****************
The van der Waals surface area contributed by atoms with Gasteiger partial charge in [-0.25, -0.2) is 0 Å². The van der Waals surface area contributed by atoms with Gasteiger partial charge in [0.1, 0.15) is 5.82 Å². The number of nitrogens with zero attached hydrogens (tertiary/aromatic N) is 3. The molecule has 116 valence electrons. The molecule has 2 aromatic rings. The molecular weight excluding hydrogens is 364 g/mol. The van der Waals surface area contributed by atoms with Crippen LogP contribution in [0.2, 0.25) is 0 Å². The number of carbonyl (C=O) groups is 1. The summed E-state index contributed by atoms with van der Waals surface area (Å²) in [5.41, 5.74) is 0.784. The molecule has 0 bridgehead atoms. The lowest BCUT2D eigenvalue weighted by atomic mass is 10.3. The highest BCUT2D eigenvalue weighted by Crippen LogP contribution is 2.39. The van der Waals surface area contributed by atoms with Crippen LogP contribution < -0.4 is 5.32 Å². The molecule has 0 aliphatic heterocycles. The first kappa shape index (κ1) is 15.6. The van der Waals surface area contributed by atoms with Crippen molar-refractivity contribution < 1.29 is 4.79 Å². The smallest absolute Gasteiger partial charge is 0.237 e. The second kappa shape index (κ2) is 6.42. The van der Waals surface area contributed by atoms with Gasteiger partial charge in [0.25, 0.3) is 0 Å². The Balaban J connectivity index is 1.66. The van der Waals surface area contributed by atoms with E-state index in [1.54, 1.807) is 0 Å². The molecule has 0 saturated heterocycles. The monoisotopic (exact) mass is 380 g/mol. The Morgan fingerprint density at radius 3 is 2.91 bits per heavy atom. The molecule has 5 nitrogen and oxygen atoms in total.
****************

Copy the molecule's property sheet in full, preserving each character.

The van der Waals surface area contributed by atoms with Gasteiger partial charge in [-0.25, -0.2) is 0 Å². The van der Waals surface area contributed by atoms with Gasteiger partial charge in [0.1, 0.15) is 5.82 Å². The number of nitrogens with zero attached hydrogens (tertiary/aromatic N) is 3. The molecule has 116 valence electrons. The molecule has 2 aromatic rings. The molecular weight excluding hydrogens is 364 g/mol. The van der Waals surface area contributed by atoms with Crippen LogP contribution in [0.2, 0.25) is 0 Å². The number of carbonyl (C=O) groups is 1. The summed E-state index contributed by atoms with van der Waals surface area (Å²) in [5.41, 5.74) is 0.784. The molecule has 0 bridgehead atoms. The lowest BCUT2D eigenvalue weighted by atomic mass is 10.3. The highest BCUT2D eigenvalue weighted by Crippen LogP contribution is 2.39. The van der Waals surface area contributed by atoms with Crippen LogP contribution < -0.4 is 5.32 Å². The molecule has 0 aliphatic heterocycles. The first kappa shape index (κ1) is 15.6. The van der Waals surface area contributed by atoms with Crippen molar-refractivity contribution < 1.29 is 4.79 Å². The smallest absolute Gasteiger partial charge is 0.237 e. The second kappa shape index (κ2) is 6.42. The van der Waals surface area contributed by atoms with Gasteiger partial charge in [0.25, 0.3) is 0 Å². The Balaban J connectivity index is 1.66. The van der Waals surface area contributed by atoms with E-state index in [1.54, 1.807) is 0 Å². The molecule has 0 saturated heterocycles. The monoisotopic (exact) mass is 380 g/mol. The Morgan fingerprint density at radius 3 is 2.91 bits per heavy atom. The molecule has 5 nitrogen and oxygen atoms in total.